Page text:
An extensive discussion among Voting Members followed Dave's report with several Voting Members saying the CrimeMapping document did not display the actual number of burglaries and break-ins at High Desert. Voting Member Sam Baca, former Albuquerque Police Department Chief, said 70 percent of all property crimes in the United States are not reported. He said it is important that all crimes be reported to APD since the department allocates officers to areas depending on the number of crimes reported. He also recommended that the Board consider placing cameras at strategic places in High Desert to capture incidents and identify burglars and vandals. Tom replied that the Board of Directors is in the process of considering an initiative to hire a security company to come in and look at High Desert as a whole and recommend how cameras could or should be used. "We need to get some sense of what a reasonable amount of surveillance would cost," he said, adding that a camera capable of capturing a license plate number is in the range of $2,000 today, although prices are falling steadily.
Presently, Trillium is the only gated village in High Desert with a 24-hour camera which is located at the gate. Village members agreed to purchase and install the camera after several incidents involving cars crashing into and damaging the gate. After the camera was installed, the incidents ceased. Tom said residents of gated villages can meet and choose to spend their assessments on camera purchases and monitoring. "But how will non-gated villages handle the payment?" Tom said. "Do they agree upon a special assessment to pay for the camera, or does it come out of the Master Association funds? These are all questions we need to consider."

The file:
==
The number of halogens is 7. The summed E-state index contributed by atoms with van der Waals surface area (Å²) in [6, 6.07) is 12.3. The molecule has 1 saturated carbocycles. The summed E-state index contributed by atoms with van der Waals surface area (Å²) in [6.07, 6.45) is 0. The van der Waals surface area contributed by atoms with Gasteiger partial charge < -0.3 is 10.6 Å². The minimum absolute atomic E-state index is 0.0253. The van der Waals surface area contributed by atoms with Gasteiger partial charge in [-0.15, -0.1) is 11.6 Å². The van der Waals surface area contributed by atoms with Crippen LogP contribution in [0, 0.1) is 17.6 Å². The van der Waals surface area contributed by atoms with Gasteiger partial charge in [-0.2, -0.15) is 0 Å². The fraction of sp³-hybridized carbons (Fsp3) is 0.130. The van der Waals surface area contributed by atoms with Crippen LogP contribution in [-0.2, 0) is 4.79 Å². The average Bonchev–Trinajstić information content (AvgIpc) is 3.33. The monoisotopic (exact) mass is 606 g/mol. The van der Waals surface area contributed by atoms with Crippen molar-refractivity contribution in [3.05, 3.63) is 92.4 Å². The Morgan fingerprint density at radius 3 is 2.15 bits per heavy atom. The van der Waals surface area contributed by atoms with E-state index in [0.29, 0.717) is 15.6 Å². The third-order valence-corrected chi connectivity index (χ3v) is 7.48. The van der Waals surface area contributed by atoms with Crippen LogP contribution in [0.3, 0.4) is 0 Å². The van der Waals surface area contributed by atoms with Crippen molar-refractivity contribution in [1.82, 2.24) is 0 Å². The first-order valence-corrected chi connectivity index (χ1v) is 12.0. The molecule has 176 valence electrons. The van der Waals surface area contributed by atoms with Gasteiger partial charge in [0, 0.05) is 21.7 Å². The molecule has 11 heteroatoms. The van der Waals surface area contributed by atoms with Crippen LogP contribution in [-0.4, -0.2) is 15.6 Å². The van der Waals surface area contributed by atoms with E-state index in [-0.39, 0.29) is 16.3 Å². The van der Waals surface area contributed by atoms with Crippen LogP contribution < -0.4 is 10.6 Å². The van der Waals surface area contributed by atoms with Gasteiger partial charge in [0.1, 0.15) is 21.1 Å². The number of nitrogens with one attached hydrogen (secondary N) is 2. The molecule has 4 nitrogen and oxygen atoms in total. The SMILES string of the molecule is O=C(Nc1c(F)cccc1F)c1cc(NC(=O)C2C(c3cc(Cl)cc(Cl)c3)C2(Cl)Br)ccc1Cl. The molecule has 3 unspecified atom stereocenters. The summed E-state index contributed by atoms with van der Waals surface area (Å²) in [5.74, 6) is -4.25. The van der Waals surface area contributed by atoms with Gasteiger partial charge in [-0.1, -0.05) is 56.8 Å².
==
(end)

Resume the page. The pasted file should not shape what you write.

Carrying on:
"Everyone worries that cameras mean Big Brother is watching you," said Sam. "But Big Brother has been watching you forever anyhow. Cameras are the best deterrent to crime."
Voting Members asked Tom about the progress of Wilderness Cañon, High Desert’s final and 25th village currently under review by the city of Albuquerque. The proposal, which has already been approved by High Desert’s New Construction Committee (NCC), calls for a 19-house subdivision in Tract 13, directly south of Wilderness Compound. The city's Design Review Board just approved the plans recently, Tom said, with individual departments within the city continuing to review. See the article below for more information about Wilderness Cañon.
By Steve Hamm, New Construction Committee Chair
High Desert’s final and 25th village is in the planning stage now. Wilderness Cañon is the village’s name.
The proposed village calls for 19 houses on roughly four acres directly south of Wilderness Compound, with the entrance off the southern end of High Desert Place. The village will be developed by companies associated with Mr. Scott Schiabor from Scott Patrick Homes and Mesa Verde Development Corporation along with Panorama Homes owned by Mr. John Lowe.
The New Construction Committee (NCC) worked with the developer for over three months to assure the plans were in compliance with the High Desert Guidelines for Sustainability – Builder Homes. The final plans were approved for compliance by the NCC on August 20, 2015. The High Desert Board Of Directors also approved the proposed development plans shortly thereafter.